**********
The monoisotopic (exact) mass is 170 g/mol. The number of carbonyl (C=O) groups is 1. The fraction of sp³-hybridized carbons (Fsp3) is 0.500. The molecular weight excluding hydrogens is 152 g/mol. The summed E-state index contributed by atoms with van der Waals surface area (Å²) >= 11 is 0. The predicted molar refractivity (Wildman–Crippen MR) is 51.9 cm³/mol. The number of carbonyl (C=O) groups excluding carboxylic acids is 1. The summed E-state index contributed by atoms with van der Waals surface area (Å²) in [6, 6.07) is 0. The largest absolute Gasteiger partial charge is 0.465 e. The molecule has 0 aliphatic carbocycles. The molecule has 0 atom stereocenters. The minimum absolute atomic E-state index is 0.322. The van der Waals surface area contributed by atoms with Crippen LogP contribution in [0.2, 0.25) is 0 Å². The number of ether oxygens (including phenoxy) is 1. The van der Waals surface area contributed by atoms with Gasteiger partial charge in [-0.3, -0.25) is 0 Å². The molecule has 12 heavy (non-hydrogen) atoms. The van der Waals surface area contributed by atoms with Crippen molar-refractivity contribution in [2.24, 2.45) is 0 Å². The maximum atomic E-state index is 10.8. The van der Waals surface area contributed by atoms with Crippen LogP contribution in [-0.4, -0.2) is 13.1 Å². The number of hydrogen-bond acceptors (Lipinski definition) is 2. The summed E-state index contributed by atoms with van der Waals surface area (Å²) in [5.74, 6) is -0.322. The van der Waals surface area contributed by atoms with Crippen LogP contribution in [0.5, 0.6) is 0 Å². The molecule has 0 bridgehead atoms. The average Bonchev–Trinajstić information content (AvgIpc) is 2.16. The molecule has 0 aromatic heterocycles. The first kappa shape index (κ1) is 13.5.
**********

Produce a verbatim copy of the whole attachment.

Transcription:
The monoisotopic (exact) mass is 170 g/mol. The number of carbonyl (C=O) groups is 1. The fraction of sp³-hybridized carbons (Fsp3) is 0.500. The molecular weight excluding hydrogens is 152 g/mol. The summed E-state index contributed by atoms with van der Waals surface area (Å²) >= 11 is 0. The predicted molar refractivity (Wildman–Crippen MR) is 51.9 cm³/mol. The number of carbonyl (C=O) groups excluding carboxylic acids is 1. The summed E-state index contributed by atoms with van der Waals surface area (Å²) in [6, 6.07) is 0. The largest absolute Gasteiger partial charge is 0.465 e. The molecule has 0 aliphatic carbocycles. The molecule has 0 atom stereocenters. The minimum absolute atomic E-state index is 0.322. The van der Waals surface area contributed by atoms with Crippen LogP contribution in [0.2, 0.25) is 0 Å². The number of ether oxygens (including phenoxy) is 1. The van der Waals surface area contributed by atoms with Gasteiger partial charge in [-0.3, -0.25) is 0 Å². The molecule has 12 heavy (non-hydrogen) atoms. The van der Waals surface area contributed by atoms with Crippen molar-refractivity contribution in [2.24, 2.45) is 0 Å². The maximum atomic E-state index is 10.8. The van der Waals surface area contributed by atoms with Crippen LogP contribution in [-0.4, -0.2) is 13.1 Å². The number of hydrogen-bond acceptors (Lipinski definition) is 2. The summed E-state index contributed by atoms with van der Waals surface area (Å²) in [5.74, 6) is -0.322. The van der Waals surface area contributed by atoms with Crippen LogP contribution in [0.5, 0.6) is 0 Å². The molecule has 0 bridgehead atoms. The average Bonchev–Trinajstić information content (AvgIpc) is 2.16. The molecule has 0 aromatic heterocycles. The first kappa shape index (κ1) is 13.5.